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How Gap Lost Its Economic Moat

Competition in specialty apparel has reduced Gap's ability to generate superior returns.

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As one of the first national specialty apparel retailers,  Gap (GPS) benefited early on from a number of advantages, including size, brand recognition, and long-standing relationships with landlords and vendors. However, given the lack of barriers to entry in the space, and an easily replicable merchandising strategy, this lucrative business attracted competition from all fronts. As Gap's brands fell out of favor, store productivity and merchandise margins plummeted. Therefore, Gap's lease-adjusted returns on invested capital have fallen to the low-teens range in recent years, down from the high teens in the late 1990s. While we believe the retailer's current efforts to reposition brands should yield positive results over the next few years, we are not convinced that Gap can consistently sustain excess returns in the long run, given the lack of product differentiation. Additionally, we anticipate that the competitive landscape will continue to heat up, thanks to the rising popularity of fast-fashion retailers like H&M, Forever 21, and Inditex. As a result, Gap's structural advantages no longer appear sufficient to support a narrow economic moat. In our view, specialty apparel retailers have to possess both a structural advantage and product differentiation in order to consistently generate returns in excess of their cost of capital over the long run.

Gap Does Not Possess Product Differentiation
Breaking away from the traditional department store format, Gap emerged as one of the first national specialty retail chains in the United States in the 1990s. By offering differentiated stylish-yet-affordable basic apparel that appeals to the masses, the firm built itself into an impressive 3,000-store empire, with annual revenue increasing more than sixfold to $14 billion in fiscal 2000, up from just $2 billion in 1990. During that period, many believed that Gap had established a portfolio of seemingly infallible brand names including its namesake label, Old Navy, and Banana Republic, which captured a broad spectrum of consumers at different income levels and ages ranging from infants to adults. So why did Gap fail to maintain its brands?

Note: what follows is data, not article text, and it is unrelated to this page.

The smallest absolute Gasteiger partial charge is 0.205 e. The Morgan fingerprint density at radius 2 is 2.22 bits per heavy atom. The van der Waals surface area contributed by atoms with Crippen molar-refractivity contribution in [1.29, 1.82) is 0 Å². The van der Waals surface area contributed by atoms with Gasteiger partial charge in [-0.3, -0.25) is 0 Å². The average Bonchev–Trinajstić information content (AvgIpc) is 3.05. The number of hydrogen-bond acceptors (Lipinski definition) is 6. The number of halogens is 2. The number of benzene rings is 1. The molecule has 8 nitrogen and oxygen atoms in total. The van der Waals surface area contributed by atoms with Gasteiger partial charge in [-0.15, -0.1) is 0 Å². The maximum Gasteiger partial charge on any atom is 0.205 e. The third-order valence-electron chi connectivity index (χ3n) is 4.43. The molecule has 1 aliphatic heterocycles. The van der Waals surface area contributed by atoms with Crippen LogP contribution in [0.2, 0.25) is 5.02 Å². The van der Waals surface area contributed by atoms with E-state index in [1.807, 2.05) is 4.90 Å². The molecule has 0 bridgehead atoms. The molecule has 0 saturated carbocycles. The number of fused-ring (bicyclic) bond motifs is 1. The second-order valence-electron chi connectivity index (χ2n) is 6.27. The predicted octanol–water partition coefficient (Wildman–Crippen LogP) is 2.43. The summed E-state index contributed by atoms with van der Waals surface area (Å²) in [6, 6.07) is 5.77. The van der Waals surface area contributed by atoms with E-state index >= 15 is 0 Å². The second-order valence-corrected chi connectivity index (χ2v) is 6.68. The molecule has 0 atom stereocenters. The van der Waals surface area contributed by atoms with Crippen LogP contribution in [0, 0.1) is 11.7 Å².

The answer is simple. The business model was easy to replicate, and the bigger Gap grew the harder it was to have a clear identity. Without superior technology or structural advantages tied to its merchandise, competitors could easily mimic Gap's designs and marketing strategies. Additionally, given the lack of barriers to entry and minimal switching costs in the apparel retail industry, it was not difficult for other specialty retailers like  J. Crew (JCG), teen retail chains like  Abercrombie & Fitch (ANF), and mass merchants like  Target (TGT) to steal a piece of this lucrative market from Gap. To make matters worse, Gap lost its brand identity along the way as it veered away from signature basics into younger and trendier fashion clothing, which left its core customers neglected. As a result, Gap suffered five consecutive years of revenue declines from fiscal 2005 to 2009.

In our view, it is exceptionally difficult to build an economic moat based solely on perceived brand differentiation in the specialty apparel space. This was also our primary reason for removing Abercrombie & Fitch's narrow economic moat in mid-2009. Therefore, despite believing that popular chains such as J. Crew,  Urban Outfitters (URBN), and  Lululemon (LULU) will post phenomenal returns on invested capital in the near term, we remain hesitant to say that they have built economic moats, given the highly cyclical nature of the specialty apparel industry. Currently, Inditex is the only specialty apparel retailer in our coverage universe with a narrow economic moat, where its competitive advantages are based primarily on its vertically integrated business model. Unlike Gap, we believe Inditex possesses product differentiation that is sustainable, built upon the firm's ability to design, manufacture, and stock the stores with the latest fashion trends in a short amount of time (two weeks compared with the six-month industry average) and at much lower price points compared to its peers.

Gap Faces Intense Competition in Domestic and International Markets